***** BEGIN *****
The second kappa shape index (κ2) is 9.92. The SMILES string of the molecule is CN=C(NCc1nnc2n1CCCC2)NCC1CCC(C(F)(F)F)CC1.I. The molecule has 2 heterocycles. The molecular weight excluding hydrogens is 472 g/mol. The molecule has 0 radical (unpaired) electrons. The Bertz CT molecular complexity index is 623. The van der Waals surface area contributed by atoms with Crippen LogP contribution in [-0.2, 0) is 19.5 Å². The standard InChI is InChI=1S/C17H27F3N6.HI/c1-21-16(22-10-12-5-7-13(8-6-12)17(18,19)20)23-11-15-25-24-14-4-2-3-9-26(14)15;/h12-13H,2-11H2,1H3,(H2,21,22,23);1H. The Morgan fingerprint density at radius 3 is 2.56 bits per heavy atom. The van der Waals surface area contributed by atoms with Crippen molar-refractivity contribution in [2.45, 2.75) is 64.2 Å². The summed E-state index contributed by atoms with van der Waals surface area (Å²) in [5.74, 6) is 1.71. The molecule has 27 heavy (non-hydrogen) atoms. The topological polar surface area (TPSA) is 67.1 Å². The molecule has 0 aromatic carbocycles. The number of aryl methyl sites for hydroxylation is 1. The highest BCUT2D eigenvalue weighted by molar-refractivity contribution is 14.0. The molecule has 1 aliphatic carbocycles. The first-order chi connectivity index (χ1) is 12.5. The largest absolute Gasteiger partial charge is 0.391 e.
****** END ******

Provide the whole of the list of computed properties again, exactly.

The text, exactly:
The second kappa shape index (κ2) is 9.92. The SMILES string of the molecule is CN=C(NCc1nnc2n1CCCC2)NCC1CCC(C(F)(F)F)CC1.I. The molecule has 2 heterocycles. The molecular weight excluding hydrogens is 472 g/mol. The molecule has 0 radical (unpaired) electrons. The Bertz CT molecular complexity index is 623. The van der Waals surface area contributed by atoms with Crippen LogP contribution in [-0.2, 0) is 19.5 Å². The standard InChI is InChI=1S/C17H27F3N6.HI/c1-21-16(22-10-12-5-7-13(8-6-12)17(18,19)20)23-11-15-25-24-14-4-2-3-9-26(14)15;/h12-13H,2-11H2,1H3,(H2,21,22,23);1H. The Morgan fingerprint density at radius 3 is 2.56 bits per heavy atom. The van der Waals surface area contributed by atoms with Crippen molar-refractivity contribution in [2.45, 2.75) is 64.2 Å². The summed E-state index contributed by atoms with van der Waals surface area (Å²) in [5.74, 6) is 1.71. The molecule has 27 heavy (non-hydrogen) atoms. The topological polar surface area (TPSA) is 67.1 Å². The molecule has 0 aromatic carbocycles. The number of aryl methyl sites for hydroxylation is 1. The highest BCUT2D eigenvalue weighted by molar-refractivity contribution is 14.0. The molecule has 1 aliphatic carbocycles. The first-order chi connectivity index (χ1) is 12.5. The largest absolute Gasteiger partial charge is 0.391 e.